The church of St. Nicholas in Bejsce was erected in the second half of the 14th century from the foundation of of Ostasz, the then heir of the village. The second phase of construction took place around 1400 after the change of the workshop of the bricklayers. In the 16th century, the Firlejs, then owners of the village, changed church for the Calvinist temple, but at the beginning of the 17th century they turned the building over to the Catholics. At the turn of the 16th and the 17th, the renaissance chapel was added to the church by Tomasz Nikiel from Pińczów, connected with the workshop of Santi Gucci. It was modeled on the Jagiellonian Chapel in Cracow’s Wawel. In the nineteenth century, the church was renovated, among others, the nave was then re-vaulted and some damaged architectural details were replaced.
The gothic church received a single, four-bay nave on a rectangular plan and a lower and narrower chancel, polygonal ended in the east, to which a three-bay sacristy was added to the north, closed on two sides in the east. The façades of the building were pierced with pointed and narrow windows with gothic tracery, placed between the reinforcing buttresses on each side of the building wall. The windows were splayed to the outside, and their jambs were lined with stones. Both in the eastern wall of the chancel and in the western wall of the nave, small oculuses were placed, and at the nave from the north, a four-sided stair tower leading to the attic was added to the buttress. An ogival portal led to the interior of the church, set in the west facade. Another pointed portal led from the presbytery to the sacristy, and the third from the nave to the stairs in the turret. The interiors of the presbytery and sacristy were covered with gothic cross-rib vaults and six and five-section vaults in the eastern bays. The vault’s ribs were fastened with carved bosses and set on corbels with tracery and floral ornamentation.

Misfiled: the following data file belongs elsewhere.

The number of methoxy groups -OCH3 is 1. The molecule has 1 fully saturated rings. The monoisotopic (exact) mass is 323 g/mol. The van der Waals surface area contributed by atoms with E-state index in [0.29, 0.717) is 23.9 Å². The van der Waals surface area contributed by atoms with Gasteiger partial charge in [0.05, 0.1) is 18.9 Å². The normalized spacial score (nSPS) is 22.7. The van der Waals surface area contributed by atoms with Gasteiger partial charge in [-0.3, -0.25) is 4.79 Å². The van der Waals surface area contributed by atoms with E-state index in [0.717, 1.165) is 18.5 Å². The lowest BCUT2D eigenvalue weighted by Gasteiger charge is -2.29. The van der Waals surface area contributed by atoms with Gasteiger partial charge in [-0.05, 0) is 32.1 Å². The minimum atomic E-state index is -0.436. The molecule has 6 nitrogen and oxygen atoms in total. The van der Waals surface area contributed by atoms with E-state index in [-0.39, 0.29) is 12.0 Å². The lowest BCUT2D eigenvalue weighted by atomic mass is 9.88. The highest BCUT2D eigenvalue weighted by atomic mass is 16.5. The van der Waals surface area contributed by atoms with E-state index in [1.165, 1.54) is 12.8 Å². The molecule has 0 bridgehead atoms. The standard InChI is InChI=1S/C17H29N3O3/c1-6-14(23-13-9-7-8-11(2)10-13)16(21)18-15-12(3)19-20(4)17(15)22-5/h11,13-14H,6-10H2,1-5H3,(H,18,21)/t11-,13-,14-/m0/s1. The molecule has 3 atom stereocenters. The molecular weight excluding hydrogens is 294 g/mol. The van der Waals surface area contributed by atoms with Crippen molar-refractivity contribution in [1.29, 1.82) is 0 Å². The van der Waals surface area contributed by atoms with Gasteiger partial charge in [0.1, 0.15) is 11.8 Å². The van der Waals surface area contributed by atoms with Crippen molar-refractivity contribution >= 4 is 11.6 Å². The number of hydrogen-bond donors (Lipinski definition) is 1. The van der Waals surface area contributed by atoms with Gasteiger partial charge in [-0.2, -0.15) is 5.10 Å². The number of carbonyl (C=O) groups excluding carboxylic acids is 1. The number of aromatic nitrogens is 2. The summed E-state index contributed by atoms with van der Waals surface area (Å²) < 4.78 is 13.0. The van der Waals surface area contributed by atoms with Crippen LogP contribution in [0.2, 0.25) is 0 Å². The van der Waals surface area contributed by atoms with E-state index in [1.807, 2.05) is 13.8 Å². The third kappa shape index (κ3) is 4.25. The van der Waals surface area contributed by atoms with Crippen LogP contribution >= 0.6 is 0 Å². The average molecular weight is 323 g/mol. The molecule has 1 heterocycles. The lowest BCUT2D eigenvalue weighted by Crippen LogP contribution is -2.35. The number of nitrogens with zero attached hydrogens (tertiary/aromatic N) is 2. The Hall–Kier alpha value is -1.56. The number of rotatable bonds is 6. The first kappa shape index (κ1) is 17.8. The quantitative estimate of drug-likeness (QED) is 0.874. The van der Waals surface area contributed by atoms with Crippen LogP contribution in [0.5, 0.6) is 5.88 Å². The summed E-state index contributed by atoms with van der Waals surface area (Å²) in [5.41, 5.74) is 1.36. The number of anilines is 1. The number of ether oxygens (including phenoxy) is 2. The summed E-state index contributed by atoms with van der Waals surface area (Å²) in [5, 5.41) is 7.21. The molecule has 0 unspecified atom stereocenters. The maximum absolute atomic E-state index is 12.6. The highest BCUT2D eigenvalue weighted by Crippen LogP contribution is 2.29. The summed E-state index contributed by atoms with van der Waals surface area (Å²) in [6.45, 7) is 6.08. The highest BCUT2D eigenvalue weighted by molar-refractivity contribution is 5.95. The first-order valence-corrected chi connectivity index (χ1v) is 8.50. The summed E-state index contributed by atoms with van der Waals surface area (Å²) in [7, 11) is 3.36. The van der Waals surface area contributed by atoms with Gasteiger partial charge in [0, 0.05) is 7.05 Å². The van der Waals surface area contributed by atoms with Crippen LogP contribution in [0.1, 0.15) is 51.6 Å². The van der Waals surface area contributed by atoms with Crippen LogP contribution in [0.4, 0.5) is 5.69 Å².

The church has kept its original Gothic layout, only slightly covered in the north by the early modern Firlejs Chapel. At the end of the 19th century, the nave, originally covered only with a wooden ceiling, was vaulted, and some of the dilapidated architectural details were replaced. Inside the church, valuable gothic frescoes from around 1380 on the wall of the chancel and an alabaster baptismal font from the 16th century have been preserved.
Architektura gotycka w Polsce, red. T. Mroczko i M. Arszyński, Warszawa 1995.
Webpage zabytkowekoscioly.net, Bejsce, kościół św. Mikołaja.